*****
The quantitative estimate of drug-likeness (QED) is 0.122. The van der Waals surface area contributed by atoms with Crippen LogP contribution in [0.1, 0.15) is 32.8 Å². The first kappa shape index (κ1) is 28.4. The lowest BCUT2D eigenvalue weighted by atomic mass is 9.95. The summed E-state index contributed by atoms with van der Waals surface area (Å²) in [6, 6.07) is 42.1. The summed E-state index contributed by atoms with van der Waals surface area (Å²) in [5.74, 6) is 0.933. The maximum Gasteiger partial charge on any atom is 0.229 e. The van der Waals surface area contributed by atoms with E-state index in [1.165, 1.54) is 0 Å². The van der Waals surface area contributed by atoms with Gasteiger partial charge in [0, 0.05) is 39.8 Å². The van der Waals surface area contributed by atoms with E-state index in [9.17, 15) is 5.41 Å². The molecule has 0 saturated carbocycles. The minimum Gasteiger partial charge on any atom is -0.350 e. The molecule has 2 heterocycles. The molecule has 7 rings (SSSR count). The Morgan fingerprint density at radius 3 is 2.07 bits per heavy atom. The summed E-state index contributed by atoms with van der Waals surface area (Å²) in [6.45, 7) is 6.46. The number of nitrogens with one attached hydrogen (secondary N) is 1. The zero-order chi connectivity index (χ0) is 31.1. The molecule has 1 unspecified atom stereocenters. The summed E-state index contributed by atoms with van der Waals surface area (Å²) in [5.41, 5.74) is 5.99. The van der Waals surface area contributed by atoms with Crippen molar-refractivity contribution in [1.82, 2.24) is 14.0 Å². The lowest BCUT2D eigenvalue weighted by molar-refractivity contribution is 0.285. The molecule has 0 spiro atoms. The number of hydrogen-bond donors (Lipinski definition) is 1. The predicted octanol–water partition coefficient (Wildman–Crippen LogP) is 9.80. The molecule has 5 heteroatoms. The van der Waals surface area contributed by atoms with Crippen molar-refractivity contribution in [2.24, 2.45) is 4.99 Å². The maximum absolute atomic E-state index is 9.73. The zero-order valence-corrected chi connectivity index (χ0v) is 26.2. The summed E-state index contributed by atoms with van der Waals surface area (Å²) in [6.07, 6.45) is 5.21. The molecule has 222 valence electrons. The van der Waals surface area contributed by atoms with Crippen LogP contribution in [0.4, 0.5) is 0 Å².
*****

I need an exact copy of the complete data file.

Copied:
The quantitative estimate of drug-likeness (QED) is 0.122. The van der Waals surface area contributed by atoms with Crippen LogP contribution in [0.1, 0.15) is 32.8 Å². The first kappa shape index (κ1) is 28.4. The lowest BCUT2D eigenvalue weighted by atomic mass is 9.95. The summed E-state index contributed by atoms with van der Waals surface area (Å²) in [6, 6.07) is 42.1. The summed E-state index contributed by atoms with van der Waals surface area (Å²) in [5.74, 6) is 0.933. The maximum Gasteiger partial charge on any atom is 0.229 e. The van der Waals surface area contributed by atoms with E-state index in [1.165, 1.54) is 0 Å². The van der Waals surface area contributed by atoms with Gasteiger partial charge in [0, 0.05) is 39.8 Å². The van der Waals surface area contributed by atoms with E-state index in [9.17, 15) is 5.41 Å². The molecule has 0 saturated carbocycles. The minimum Gasteiger partial charge on any atom is -0.350 e. The molecule has 2 heterocycles. The molecule has 7 rings (SSSR count). The Morgan fingerprint density at radius 3 is 2.07 bits per heavy atom. The summed E-state index contributed by atoms with van der Waals surface area (Å²) in [6.45, 7) is 6.46. The number of nitrogens with one attached hydrogen (secondary N) is 1. The zero-order chi connectivity index (χ0) is 31.1. The molecule has 1 unspecified atom stereocenters. The summed E-state index contributed by atoms with van der Waals surface area (Å²) in [5.41, 5.74) is 5.99. The van der Waals surface area contributed by atoms with Crippen molar-refractivity contribution in [1.82, 2.24) is 14.0 Å². The lowest BCUT2D eigenvalue weighted by molar-refractivity contribution is 0.285. The molecule has 0 spiro atoms. The number of hydrogen-bond donors (Lipinski definition) is 1. The predicted octanol–water partition coefficient (Wildman–Crippen LogP) is 9.80. The molecule has 5 heteroatoms. The van der Waals surface area contributed by atoms with Crippen molar-refractivity contribution in [2.24, 2.45) is 4.99 Å². The maximum absolute atomic E-state index is 9.73. The zero-order valence-corrected chi connectivity index (χ0v) is 26.2. The summed E-state index contributed by atoms with van der Waals surface area (Å²) in [6.07, 6.45) is 5.21. The molecule has 222 valence electrons. The van der Waals surface area contributed by atoms with Crippen LogP contribution in [0.4, 0.5) is 0 Å².